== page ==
I don’t know about you, but when someone says “mid-life crisis”, I think of an older, balding guy, with a bit of a paunch, who goes out and buys a hot new convertible and starts chasing after the cute secretary at work.  Definitely a media-contrived image.  I am none of those things.

I think all of us go through a lot of different crises in our lives, at various stages (I know there’s some psychological theory of this, I’m sure of it.  Piaget??  No, Erikson, right?), but since I’m pretty much in “mid-life” and definitely having a “crisis”, this is where my head is at right now.  

I’m thinking that perhaps the reason many of us struggle when we hit 40 is that we’re not where we thought we’d be, for one thing.  When you’re 20 and getting ready to get out of college and start some career, 40 seems so far away.  It seems so old and established.  It feels like surely you’ll have it all together by that ripe old age.  

And then the years fly by and you get to that ripe old age and you’re more confused than ever.  I think as we grow, as we age, we realize that life isn’t the black and white picture we think it is when we’re younger and less experienced.  Our experiences in the workplace, as parents, spouses, humans show us–or should, anyway–that there are so many shades of grey in that picture, and that the picture of life and the world is far more complex and varied than we had realized.  It’s like we are seeing better and more clearly on the one hand, and yet in seeing that we realize that we really can’t see clearly at all.  It’s like we get the vision to recognize that our vision sucks.

There’s a line in a Ben Fold’s song that I love…”You get smaller while the world gets big.  The more you know, you know you don’t know sh–.”  It’s like the more we see, experience and learn the less we actually know.  And that’s a pretty disconcerting thing.  It shakes your confidence in yourself and your abilities, in the people and the world around you, and, if you believe in God, I daresay it will shake your faith and belief in God too.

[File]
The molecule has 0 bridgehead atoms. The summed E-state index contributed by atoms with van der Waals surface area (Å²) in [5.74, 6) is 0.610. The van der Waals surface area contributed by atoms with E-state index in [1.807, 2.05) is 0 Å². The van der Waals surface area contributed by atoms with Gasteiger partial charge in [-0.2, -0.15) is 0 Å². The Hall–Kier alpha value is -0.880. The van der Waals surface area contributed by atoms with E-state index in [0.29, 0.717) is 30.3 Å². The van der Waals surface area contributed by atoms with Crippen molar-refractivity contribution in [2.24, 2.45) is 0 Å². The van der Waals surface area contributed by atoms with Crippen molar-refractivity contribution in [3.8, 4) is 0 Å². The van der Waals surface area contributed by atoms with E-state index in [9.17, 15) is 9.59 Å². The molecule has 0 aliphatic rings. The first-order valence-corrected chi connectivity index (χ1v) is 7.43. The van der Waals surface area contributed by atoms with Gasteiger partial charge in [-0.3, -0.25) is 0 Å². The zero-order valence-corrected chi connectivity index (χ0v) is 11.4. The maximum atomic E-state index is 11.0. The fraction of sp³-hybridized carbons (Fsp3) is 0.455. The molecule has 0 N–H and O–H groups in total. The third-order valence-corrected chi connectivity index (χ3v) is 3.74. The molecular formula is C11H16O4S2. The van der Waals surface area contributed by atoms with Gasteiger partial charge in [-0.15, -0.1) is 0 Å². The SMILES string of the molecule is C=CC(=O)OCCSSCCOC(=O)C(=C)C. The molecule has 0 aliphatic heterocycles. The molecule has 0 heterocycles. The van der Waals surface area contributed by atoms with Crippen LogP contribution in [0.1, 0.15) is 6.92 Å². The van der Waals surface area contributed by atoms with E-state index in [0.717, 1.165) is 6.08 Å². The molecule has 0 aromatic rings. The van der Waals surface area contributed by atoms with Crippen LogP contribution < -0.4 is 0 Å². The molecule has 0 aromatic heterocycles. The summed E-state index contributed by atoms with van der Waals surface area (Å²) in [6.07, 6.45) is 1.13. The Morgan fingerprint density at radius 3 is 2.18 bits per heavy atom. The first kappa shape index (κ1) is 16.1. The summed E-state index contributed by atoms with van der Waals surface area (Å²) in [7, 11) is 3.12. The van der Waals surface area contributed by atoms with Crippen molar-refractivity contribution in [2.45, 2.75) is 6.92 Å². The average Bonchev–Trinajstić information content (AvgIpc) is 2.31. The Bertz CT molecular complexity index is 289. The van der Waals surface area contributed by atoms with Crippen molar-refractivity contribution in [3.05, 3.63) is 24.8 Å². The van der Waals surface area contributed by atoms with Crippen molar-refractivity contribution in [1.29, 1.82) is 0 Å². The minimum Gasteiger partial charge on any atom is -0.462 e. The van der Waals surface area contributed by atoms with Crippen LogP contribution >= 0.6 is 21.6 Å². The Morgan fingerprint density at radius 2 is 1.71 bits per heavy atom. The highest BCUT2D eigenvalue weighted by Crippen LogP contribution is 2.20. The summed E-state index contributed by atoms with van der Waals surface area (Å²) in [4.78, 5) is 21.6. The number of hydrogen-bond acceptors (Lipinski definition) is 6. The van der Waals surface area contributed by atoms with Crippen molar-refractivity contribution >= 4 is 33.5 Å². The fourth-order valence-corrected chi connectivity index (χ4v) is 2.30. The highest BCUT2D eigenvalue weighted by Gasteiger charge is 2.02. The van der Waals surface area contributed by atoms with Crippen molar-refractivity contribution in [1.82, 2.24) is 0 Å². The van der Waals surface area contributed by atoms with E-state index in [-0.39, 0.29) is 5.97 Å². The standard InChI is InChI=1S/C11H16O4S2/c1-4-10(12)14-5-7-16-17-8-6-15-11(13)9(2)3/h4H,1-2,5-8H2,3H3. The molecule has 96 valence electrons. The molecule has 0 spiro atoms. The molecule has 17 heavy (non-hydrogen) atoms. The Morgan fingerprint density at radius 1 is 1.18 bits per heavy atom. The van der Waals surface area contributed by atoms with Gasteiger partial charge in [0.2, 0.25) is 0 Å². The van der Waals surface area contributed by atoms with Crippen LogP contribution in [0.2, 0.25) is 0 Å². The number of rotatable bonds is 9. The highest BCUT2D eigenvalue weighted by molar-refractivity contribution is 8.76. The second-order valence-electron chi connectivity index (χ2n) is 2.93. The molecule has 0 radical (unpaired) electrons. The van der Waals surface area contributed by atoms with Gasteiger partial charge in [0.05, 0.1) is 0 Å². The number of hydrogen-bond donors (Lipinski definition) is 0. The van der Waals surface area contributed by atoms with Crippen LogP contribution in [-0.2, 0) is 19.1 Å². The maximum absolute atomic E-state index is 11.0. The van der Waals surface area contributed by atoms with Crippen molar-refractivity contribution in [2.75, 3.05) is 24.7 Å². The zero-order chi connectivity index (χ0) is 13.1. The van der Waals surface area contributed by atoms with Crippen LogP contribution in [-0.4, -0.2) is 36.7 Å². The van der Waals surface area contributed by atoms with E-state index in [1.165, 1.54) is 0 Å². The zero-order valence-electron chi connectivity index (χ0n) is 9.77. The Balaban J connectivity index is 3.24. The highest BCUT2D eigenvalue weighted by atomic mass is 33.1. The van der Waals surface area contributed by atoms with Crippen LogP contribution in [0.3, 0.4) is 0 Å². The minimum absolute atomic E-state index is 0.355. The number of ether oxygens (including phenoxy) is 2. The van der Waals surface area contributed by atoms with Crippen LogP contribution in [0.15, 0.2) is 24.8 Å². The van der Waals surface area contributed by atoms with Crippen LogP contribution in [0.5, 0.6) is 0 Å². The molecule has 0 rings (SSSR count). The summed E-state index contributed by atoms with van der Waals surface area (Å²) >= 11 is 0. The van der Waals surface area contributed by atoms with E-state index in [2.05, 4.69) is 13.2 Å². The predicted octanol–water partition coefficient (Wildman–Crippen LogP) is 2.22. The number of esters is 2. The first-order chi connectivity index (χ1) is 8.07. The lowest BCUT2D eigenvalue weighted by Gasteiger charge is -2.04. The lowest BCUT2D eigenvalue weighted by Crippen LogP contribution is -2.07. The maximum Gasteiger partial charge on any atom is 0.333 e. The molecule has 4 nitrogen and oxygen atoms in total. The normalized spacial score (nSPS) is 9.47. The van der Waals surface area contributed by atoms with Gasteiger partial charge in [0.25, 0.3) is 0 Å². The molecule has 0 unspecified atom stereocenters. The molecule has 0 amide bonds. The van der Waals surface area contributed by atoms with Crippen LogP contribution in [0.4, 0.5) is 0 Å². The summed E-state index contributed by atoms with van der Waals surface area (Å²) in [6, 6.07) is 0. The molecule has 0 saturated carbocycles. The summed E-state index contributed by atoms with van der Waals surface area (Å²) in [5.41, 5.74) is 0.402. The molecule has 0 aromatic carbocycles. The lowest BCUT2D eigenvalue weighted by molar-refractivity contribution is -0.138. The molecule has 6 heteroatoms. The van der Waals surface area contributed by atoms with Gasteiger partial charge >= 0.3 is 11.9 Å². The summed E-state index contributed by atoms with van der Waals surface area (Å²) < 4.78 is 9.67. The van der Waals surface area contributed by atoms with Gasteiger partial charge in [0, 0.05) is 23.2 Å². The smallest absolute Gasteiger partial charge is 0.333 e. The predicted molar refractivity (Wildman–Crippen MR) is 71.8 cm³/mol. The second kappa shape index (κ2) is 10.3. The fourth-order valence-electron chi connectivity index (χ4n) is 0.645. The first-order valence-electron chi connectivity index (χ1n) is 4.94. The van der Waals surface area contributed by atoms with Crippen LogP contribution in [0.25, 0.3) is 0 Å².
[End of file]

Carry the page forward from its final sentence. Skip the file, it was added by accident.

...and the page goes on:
Those years between college and 40 fly by faster than you ever imagined.  You change in ways you couldn’t have foreseen.  All the judgement and criticism you had for other people suddenly reflects back at you, and it’s not always a pretty picture.   People around you have started to get sick, maybe cancer or MS or something.  People you know actually start dying (if you were lucky enough to have avoided that up to this point).  You start to get cracks.  Cracks in the foundation of everything you think your life stands on.

Anyone knows that if your home’s foundation has cracks, you’re in trouble.  Something needs to be fixed and pronto, or else its all going to come crashing down on you.  Some of us are good at fixing those cracks.  Some of us just shove some caulk or something in there in hopes that they will just go away. (Did you ever do that at college?  Use toothpaste to fill in the holes you’d made in the walls?  Cosmetically it worked but…)  

I feel like I’ve gone from cracks in the foundation to a major home renovation.  Like with the cracks the walls came down all around me and I now have to start over from scratch.  With a whole new foundation even.  

I’m hoping that the end result will be better than the one before.  One of the blogs I follow is titled “Unfinished 1”, and the most recent post there was about how the author is still unfinished, still a work in progress.  And will always be a work in progress.  Maybe the different crises in our lives are chances for rebuilding, for reframing things and making them stronger and better.  So that perhaps the next “earthquake” that comes along won’t shake the walls down entirely.  

I’m trusting that the contractor hasn’t taken off mid-renovation.  I feel like the foundation is being re-poured, and while it’s certainly not set yet, I’m seeing progress.  Small, microscopic progress.  This is a project that is going to take a while.  And it’ll definitely need repairs and additions along the way.  But hopefully it’ll end up being more functional than the original.

That was a really drawn out analogy. It’s probably trite and sucky, but it’s working for me right now and making me feel less crazy.  Less crisis-y.  More hopeful.